Joe Beck's resume dates back to the late sixties: opening for Cream; playing with Buddy Rich; backing Sinatra, Miles, and pop rocker Melanie; plus years of composing for films and TV. Beck is professional and versatile, with a very polished yet relaxed approach on his latest offering, Just Friends.The guitarist got together with a couple of friends and long time collaborators--bassist Mark Egan and drummer Danny Gotlieb--for a laid-back, straight-ahead session that showcases their virtuosity and fluid musical rapport.The trio opens with Cole Porter's classic, "I Love You," which must be Beck's tribute to family and ...read more
Veteran guitarists Joe Beck and Jimmy Bruno work well together and share an appreciation of beautiful sound as applied to jazz's mainstream. Most of the feature work is from Bruno, 46, who plays a seven-string guitar. Beck, 54, plays an instrument of his own creation. His alto guitar is tuned down a fifth and offers the artist a means for providing both bass line and accompaniment. Tone quality remains of paramount importance throughout the duo session.
Summertime" moves at a lively tempo and becomes a fast-fingered clinic for Bruno's dexterous hands. Unfortunately, the flying fingers and urgent mood have eroded ...read more
What we have here is a superb, unique, and highly listenable two-guitar album. But- don't be fooled- it is not what one might think- it is not a duel of the guitars." Rather, it is a genuine collaborative effort in which one guitarist complements the other to produce a beautiful and integrated sense of musical ensemble capitalizing on the polarity" of Bruno's virtuosic theme and variations combined with Beck's rhythms, chordal accompaniments, and riffs on his self-developed alto guitar," an instrument which can provide a bass ostinato along with chords and melodic twists, each in a distinctly different register, creating ...read more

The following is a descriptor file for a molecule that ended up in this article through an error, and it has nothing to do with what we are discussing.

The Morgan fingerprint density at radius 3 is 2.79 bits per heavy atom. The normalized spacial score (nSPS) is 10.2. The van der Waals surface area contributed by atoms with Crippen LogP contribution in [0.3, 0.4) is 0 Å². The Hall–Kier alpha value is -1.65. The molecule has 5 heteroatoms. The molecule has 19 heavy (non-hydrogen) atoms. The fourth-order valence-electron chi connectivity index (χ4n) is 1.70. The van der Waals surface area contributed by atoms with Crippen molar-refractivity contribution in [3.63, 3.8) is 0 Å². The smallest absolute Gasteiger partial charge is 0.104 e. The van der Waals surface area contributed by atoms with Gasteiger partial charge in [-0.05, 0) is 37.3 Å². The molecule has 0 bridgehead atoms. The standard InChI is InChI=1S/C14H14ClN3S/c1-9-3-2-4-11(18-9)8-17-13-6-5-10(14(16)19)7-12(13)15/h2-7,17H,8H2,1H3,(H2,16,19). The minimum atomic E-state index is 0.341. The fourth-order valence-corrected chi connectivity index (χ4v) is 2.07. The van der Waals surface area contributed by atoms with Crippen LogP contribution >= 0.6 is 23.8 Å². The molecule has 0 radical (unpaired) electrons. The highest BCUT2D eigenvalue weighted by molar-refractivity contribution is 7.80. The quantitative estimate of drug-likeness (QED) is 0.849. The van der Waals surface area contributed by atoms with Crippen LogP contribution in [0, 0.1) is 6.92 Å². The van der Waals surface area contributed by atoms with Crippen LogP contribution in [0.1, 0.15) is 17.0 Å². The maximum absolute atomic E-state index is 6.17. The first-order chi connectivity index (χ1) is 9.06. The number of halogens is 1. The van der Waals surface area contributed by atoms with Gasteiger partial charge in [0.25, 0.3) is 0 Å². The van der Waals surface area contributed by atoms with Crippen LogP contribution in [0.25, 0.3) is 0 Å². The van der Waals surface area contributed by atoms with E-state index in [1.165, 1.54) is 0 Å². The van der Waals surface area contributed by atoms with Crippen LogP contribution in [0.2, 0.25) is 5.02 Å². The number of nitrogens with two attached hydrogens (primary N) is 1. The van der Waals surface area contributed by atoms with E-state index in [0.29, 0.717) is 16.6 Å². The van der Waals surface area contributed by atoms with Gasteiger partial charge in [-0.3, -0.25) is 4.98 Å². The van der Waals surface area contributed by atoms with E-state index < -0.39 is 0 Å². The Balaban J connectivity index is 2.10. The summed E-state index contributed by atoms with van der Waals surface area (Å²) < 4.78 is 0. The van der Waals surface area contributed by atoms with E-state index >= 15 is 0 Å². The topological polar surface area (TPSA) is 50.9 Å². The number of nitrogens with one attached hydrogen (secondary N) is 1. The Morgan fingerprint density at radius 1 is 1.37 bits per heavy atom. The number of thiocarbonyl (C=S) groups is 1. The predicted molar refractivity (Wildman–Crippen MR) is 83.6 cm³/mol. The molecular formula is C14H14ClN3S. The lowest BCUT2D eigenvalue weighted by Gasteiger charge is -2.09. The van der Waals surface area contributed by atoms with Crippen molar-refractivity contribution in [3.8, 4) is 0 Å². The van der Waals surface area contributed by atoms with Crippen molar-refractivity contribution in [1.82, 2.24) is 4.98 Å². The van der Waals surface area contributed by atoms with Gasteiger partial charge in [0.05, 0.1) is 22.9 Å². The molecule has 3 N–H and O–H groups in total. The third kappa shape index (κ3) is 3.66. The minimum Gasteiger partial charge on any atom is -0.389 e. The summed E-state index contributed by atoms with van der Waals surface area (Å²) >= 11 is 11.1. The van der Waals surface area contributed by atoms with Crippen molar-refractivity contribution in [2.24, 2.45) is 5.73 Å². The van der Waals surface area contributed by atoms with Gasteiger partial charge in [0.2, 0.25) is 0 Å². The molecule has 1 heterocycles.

When I picked up this CD, I thought Wow, Jeff Beck and David Sanborn, what an odd match." Well, Beck and Sanborn actually refers to Joe Beck, so at least I was 50% right. While I hadn't been a Joe Beck fan (and I don't have any of his other releases) I do like his brassy tone and aggressive approach - distorted archtop with heavy gauge strings (what was this guy playing?). The saxophone work is especially nice because this is Sanborn before he was Sanborn, back when we were only beginning to hear his saxophone on NBC ...read more